A young hacker who made global headlines by exposing security flaws at Tesla is to be a keynote speaker at Scotland’s annual tech industry meetup.
David Colombo, 21, remotely accessed the systems of 25 Teslas last year in an embarrassing security revelation for the automaker.
He was performing a security audit for a French company when he noticed a third-party software backdoor on the firm’s network that exposed all the data about the chief technology officer’s Tesla Inc. vehicle.
The data included a full history of where the car had been driven and its precise location at that moment. Further investigation revealed he could push commands to vehicles, allowing him to remotely open and close doors and windows, turn up the music and disable security features.
Colombo, from Germany, will speak at ScotSoft at the Edinburgh International Conference Centre (EICC) on Thursday 28th September. His keynote will address the global cyber skills shortage, demonstrate critical vulnerabilities in our evolving smart infrastructure, and look ahead to imminent cybersecurity challenges.
David Colombo, founder and CEO of Colombo Technology, said: “In the rapidly-evolving world of cybersecurity, it’s crucial to continue advancing our understanding and techniques while upholding the highest standards of ethical conduct and legality. I’m looking forward to sharing my perspectives with this year’s ScotSoft delegates.”
Karen Meechan, CEO of ScotlandIS, added: “Each year we seek to build on previous successes at ScotSoft. This year’s conference will be one of the most exciting yet, first with our new CPD accreditation and now with another noteworthy keynote speaker.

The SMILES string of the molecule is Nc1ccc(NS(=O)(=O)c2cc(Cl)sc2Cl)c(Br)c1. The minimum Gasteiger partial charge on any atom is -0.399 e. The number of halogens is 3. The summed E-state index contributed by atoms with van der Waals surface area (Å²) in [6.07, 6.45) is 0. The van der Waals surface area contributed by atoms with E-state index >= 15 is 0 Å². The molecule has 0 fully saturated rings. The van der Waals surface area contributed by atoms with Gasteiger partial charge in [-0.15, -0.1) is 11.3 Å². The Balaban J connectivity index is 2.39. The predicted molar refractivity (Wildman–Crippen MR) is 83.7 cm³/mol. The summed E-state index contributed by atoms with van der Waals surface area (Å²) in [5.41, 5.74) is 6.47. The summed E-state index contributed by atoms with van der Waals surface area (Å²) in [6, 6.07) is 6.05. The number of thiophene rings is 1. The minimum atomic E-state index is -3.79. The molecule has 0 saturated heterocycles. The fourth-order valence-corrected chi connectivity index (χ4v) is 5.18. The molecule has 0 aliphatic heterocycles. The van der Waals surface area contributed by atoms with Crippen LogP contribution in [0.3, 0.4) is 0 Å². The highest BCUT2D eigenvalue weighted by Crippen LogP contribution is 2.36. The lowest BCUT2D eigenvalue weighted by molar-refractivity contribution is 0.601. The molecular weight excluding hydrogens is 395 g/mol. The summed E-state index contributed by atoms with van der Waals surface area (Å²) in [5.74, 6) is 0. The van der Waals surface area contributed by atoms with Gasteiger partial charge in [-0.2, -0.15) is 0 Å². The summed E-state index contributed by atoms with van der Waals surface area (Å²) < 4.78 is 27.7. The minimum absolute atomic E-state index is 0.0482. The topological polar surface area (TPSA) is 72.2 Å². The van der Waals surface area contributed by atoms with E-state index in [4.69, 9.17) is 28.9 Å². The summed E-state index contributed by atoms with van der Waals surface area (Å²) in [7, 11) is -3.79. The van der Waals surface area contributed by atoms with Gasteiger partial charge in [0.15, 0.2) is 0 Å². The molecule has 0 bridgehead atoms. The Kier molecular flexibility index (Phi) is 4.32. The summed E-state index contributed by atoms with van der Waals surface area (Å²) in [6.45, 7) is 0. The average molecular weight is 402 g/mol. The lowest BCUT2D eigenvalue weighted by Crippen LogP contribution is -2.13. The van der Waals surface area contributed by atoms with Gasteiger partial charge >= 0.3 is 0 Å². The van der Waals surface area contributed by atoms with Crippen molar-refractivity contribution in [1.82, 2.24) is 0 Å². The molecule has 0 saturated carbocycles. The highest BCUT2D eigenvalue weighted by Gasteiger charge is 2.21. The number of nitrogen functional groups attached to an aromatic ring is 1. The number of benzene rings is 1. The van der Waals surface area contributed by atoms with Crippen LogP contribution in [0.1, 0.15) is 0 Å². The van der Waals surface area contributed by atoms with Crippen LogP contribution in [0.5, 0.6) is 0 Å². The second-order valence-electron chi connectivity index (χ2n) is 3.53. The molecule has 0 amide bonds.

“David is a really inspiring young leader, both for burgeoning new talent as well as for longstanding industry experts, and his talk is sure to provide insights that will linger in the minds of this year’s delegates.”
David started coding at 10 years old and developed an interest in cybersecurity at the age of 13. He left school not long after, at 15, after gaining special permission from the German Chamber of Commerce and went on to launch his cybersecurity company, Colombo Technology, at age 17.
In line with his enthusiasm for encouraging young talent into the industry, he will spend the days leading up to ScotSoft participating in a number of activities to engage with young talent. This includes visiting Edinburgh Napier University to talk to students about his experiences as an ethical hacker, and to share insight into the upcoming cyber threats society faces.
He said: “Connecting with other young tech talent is a strong passion of mine and I am looking forward to meeting some of Scotland’s students to share my own story and what I’ve learned so far with them. I am very grateful to ScotlandIS for enabling these opportunities during my visit to Scotland, out of their clear commitment to supporting young people into an exciting tech career.”
Colombo has become a well-known figure in the international tech industry after publishing globally recognised security research, known as the “Tesla Hack”, which explores the risks and flaws of the security technology being adopted by the automotive industry. As well as running his company, David consults with CISOs, startups, and governments.